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Earth’s earliest forest revealed in Somerset fossils

7 March 2024

An artist’s impression of an ancient Calamophyton tree forest
A reconstruction of a Calamophyton forest, where trees drawn measure 2-3 meters high. Credit Peter Giesen/Chris Berry

Scientists have discovered remnants of the Earth’s oldest fossil forest on the north coast of Devon and Somerset in the UK.

The trees, which are around 390 million years old, are thought to have grown as part of an extensive forest covering the east coast of the Old Red Sandstone continent – part of Europe at that time.

This makes the Somerset forest four to five million years older than the previous record holder at Cairo, New York in the US.

Discovered by researchers from Cambridge University and identified at Cardiff University, the fossils show incomplete trunks up to two meters long, together with small branches, of a pioneering type of tree called cladoxylopsids.

Cladoxylopsids dominated terrestrial ecosystems for a period of about five million years before the advent of more modern woody trees about 385 million years ago, according to the team.

Their findings, presented in the Journal of the Geological Society, throw new light on the evolution of trees and the transformative role they played in shaping the world we live in today.

Dr Christopher Berry, a Senior Lecturer at Cardiff University’s School of Earth and Environmental Sciences who identified the fossils, said: “These Calamophyton trees are the oldest fossil trees ever found in Britain and represent an as yet missing part of our vegetational history.

“The record of fossil forests, where tree bases are preserved where they were living, so far dates back to those discovered in New York State, at Cairo and Gilboa at about 385 million years.”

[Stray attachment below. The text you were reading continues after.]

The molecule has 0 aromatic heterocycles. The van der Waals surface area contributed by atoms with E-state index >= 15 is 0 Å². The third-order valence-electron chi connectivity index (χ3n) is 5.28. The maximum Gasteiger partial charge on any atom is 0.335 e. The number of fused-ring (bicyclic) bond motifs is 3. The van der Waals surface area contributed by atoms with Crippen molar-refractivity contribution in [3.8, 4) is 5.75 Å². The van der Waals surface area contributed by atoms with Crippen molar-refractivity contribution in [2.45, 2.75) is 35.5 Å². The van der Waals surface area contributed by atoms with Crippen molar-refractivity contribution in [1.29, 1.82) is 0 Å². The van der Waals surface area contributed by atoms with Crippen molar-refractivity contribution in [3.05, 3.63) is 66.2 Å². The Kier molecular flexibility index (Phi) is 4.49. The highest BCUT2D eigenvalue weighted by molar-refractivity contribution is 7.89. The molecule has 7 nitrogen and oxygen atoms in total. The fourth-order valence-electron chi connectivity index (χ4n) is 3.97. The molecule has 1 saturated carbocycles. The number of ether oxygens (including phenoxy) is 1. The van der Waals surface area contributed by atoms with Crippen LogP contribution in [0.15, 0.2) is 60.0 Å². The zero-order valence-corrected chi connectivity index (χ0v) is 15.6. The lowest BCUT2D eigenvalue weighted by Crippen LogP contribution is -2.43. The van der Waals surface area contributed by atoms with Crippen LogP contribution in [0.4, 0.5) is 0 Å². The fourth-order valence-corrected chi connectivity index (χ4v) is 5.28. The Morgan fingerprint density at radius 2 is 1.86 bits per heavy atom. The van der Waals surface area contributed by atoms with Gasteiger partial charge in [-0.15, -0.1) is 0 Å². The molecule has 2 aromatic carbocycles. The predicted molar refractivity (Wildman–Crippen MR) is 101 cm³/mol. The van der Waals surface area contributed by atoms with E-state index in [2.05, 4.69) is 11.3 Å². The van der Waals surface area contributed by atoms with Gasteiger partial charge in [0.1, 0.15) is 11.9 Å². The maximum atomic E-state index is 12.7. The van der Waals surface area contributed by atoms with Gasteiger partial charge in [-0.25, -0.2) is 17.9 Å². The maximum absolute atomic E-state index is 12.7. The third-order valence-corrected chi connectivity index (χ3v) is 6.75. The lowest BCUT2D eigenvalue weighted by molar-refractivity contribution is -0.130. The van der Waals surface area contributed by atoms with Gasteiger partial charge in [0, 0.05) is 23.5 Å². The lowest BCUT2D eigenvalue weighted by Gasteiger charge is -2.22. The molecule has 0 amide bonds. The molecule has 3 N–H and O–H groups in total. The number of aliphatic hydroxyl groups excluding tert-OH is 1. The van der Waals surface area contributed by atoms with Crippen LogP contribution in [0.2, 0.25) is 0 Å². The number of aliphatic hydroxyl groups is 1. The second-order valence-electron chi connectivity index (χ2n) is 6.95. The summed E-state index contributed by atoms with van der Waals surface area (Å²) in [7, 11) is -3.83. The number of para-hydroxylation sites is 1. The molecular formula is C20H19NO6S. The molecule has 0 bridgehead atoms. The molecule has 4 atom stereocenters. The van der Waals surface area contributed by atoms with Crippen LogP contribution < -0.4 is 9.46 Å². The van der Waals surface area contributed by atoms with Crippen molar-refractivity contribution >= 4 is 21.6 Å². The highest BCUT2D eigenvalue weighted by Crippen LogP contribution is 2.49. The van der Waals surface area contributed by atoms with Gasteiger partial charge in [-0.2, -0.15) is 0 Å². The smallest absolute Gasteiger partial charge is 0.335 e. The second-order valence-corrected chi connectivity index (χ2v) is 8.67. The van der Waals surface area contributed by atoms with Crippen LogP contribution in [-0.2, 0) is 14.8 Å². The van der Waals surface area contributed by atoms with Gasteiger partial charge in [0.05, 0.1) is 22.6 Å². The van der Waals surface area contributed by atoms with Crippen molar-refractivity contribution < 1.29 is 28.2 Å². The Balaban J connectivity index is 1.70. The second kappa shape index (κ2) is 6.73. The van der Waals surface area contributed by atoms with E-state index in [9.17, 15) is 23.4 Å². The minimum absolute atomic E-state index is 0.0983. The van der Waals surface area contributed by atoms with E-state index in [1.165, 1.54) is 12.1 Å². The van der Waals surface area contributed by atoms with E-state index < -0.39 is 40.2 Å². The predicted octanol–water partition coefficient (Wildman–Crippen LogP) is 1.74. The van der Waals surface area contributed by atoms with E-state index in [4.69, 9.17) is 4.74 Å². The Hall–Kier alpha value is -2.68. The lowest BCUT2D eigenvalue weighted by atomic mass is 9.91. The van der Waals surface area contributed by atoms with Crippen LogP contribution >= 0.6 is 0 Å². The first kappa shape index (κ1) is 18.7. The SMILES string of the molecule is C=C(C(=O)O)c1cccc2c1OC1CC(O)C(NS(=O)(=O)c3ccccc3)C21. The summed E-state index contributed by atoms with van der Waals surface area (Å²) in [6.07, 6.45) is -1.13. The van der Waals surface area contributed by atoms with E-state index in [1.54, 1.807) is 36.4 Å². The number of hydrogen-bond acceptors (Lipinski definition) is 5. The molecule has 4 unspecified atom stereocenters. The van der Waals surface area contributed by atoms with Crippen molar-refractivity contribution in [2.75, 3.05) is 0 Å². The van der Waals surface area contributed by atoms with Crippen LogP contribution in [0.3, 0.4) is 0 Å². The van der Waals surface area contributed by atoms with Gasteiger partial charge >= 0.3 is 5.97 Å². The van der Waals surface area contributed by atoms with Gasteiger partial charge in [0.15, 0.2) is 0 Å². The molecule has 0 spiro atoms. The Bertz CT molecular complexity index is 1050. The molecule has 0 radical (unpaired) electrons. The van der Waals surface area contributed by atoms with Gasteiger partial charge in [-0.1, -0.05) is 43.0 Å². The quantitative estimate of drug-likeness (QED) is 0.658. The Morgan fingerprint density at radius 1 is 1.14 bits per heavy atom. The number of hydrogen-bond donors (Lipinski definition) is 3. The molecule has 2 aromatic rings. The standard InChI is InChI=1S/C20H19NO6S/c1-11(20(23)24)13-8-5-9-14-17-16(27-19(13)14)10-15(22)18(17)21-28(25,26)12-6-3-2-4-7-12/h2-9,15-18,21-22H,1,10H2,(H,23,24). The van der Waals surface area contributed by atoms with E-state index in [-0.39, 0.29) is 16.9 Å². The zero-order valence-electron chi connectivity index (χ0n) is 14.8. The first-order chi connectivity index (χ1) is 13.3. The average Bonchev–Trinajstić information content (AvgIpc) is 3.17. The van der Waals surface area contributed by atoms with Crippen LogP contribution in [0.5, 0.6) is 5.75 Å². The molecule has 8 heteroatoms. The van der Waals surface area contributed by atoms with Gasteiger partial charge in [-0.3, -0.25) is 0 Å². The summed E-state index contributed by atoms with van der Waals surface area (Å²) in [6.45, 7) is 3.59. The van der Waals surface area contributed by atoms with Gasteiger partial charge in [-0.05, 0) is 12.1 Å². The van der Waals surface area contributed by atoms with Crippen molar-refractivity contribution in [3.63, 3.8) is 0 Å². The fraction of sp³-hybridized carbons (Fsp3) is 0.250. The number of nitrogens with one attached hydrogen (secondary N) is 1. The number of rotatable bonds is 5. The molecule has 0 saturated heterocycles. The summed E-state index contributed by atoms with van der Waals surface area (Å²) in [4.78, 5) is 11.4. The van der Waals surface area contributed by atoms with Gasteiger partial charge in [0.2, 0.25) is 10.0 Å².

Although the area of rock exposure is limited and dangerous to access, our new discovery is the oldest clear example of such a geological phenomenon known to date and it speaks directly to the ecology of the oldest forests 390 million years ago.

Dr Chris Berry Senior Lecturer

At first glance, the Calamophyton resemble palm trees, but were unrelated to the kinds of trees which populate Earth today.

Rather than solid wood, their trunks were hollow in the centre with a ring of woody supporting strands around the outside. Instead of leaves their branches were covered in hundreds of twig-like structures.

The trees were also much shorter than their descendants, standing between two and four metres tall and as they grew, they shed their lower branches, dropping lots of vegetation litter, which supported invertebrates on the forest floor.

The team also found evidence for bases of the trees, and their fallen trunks, demonstrating for the first time the environmental context and spacing of the trees while they were living.

Watch an interview with Dr Christopher Berry on YouTube

Dr Berry added: “The shape and forms of these structures taken together strongly suggest that these the Calamophyton were standing alongside a raised bank beside a small river channel.

“I was able to identify the tree trunks based on 30 years studying these types of fossils and particularly having worked on the best and most complete specimens of Calamophyton from Belgium and Germany where they are well known but relatively rare.

“Nevertheless, it was a bit of a shock. Having travelled the world in search of the earliest forests, it is amazing to know that you can see the localities from here on the South Wales coast.”

The team says the North Devon and Somerset site was likely located much nearer Belgium and Germany in the Devonian period, before it was relocated along a huge geological fault during the Carboniferous period at a time of crustal compression and faulting when Africa collided with Europe.

The study’s first author Professor Neil Davies of Cambridge University’s Department of Earth Sciences said: “The Devonian period fundamentally changed life on Earth. It also changed how water and land interacted with each other, since trees and other plants helped stabilise sediment through their root systems, but little is known about the very earliest forests.

“The evidence contained in these fossils preserves a key stage in Earth’s development, when rivers started to operate in a fundamentally different way than they had before, becoming the great erosive force they are today.”

People sometimes think that British rocks have been looked at enough, but this shows that revisiting them can yield important new discoveries.

Professor Neil Davies Cambridge University

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